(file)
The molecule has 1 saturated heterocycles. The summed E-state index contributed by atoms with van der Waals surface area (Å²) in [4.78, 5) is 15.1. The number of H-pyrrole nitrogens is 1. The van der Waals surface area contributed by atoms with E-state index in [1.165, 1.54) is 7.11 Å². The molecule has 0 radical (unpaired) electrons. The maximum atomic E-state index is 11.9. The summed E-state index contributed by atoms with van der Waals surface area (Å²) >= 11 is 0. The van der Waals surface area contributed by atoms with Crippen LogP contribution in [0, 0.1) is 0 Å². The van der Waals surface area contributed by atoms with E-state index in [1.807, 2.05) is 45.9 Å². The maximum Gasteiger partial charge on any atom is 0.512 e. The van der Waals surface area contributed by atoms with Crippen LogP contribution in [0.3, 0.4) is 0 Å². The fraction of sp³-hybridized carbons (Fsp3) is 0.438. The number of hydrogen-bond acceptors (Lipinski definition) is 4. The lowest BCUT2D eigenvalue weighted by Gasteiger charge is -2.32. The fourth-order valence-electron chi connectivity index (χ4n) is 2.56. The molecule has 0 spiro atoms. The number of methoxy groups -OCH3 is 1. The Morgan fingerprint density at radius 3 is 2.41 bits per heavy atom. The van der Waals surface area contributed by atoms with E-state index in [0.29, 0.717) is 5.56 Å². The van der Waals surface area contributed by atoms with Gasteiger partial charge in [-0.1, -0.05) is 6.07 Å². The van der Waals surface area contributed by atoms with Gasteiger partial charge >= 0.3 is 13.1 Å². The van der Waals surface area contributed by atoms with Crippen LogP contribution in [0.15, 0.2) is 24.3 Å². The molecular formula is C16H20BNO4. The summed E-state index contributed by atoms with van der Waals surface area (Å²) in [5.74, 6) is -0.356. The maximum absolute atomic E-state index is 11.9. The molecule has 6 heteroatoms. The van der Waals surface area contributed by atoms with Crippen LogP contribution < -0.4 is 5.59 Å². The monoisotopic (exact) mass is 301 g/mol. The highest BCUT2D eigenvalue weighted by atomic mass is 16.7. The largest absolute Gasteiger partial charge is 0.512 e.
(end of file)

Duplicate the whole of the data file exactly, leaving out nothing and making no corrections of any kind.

The molecule has 1 saturated heterocycles. The summed E-state index contributed by atoms with van der Waals surface area (Å²) in [4.78, 5) is 15.1. The number of H-pyrrole nitrogens is 1. The van der Waals surface area contributed by atoms with E-state index in [1.165, 1.54) is 7.11 Å². The molecule has 0 radical (unpaired) electrons. The maximum atomic E-state index is 11.9. The summed E-state index contributed by atoms with van der Waals surface area (Å²) >= 11 is 0. The van der Waals surface area contributed by atoms with Crippen LogP contribution in [0, 0.1) is 0 Å². The van der Waals surface area contributed by atoms with E-state index in [1.807, 2.05) is 45.9 Å². The maximum Gasteiger partial charge on any atom is 0.512 e. The van der Waals surface area contributed by atoms with Crippen LogP contribution in [0.3, 0.4) is 0 Å². The fraction of sp³-hybridized carbons (Fsp3) is 0.438. The number of hydrogen-bond acceptors (Lipinski definition) is 4. The lowest BCUT2D eigenvalue weighted by Gasteiger charge is -2.32. The fourth-order valence-electron chi connectivity index (χ4n) is 2.56. The molecule has 0 spiro atoms. The number of methoxy groups -OCH3 is 1. The Morgan fingerprint density at radius 3 is 2.41 bits per heavy atom. The van der Waals surface area contributed by atoms with E-state index in [0.29, 0.717) is 5.56 Å². The van der Waals surface area contributed by atoms with Gasteiger partial charge in [-0.1, -0.05) is 6.07 Å². The van der Waals surface area contributed by atoms with Gasteiger partial charge >= 0.3 is 13.1 Å². The van der Waals surface area contributed by atoms with Crippen LogP contribution in [0.15, 0.2) is 24.3 Å². The molecular formula is C16H20BNO4. The summed E-state index contributed by atoms with van der Waals surface area (Å²) in [5.74, 6) is -0.356. The maximum absolute atomic E-state index is 11.9. The molecule has 6 heteroatoms. The van der Waals surface area contributed by atoms with Crippen LogP contribution < -0.4 is 5.59 Å². The monoisotopic (exact) mass is 301 g/mol. The highest BCUT2D eigenvalue weighted by atomic mass is 16.7. The largest absolute Gasteiger partial charge is 0.512 e.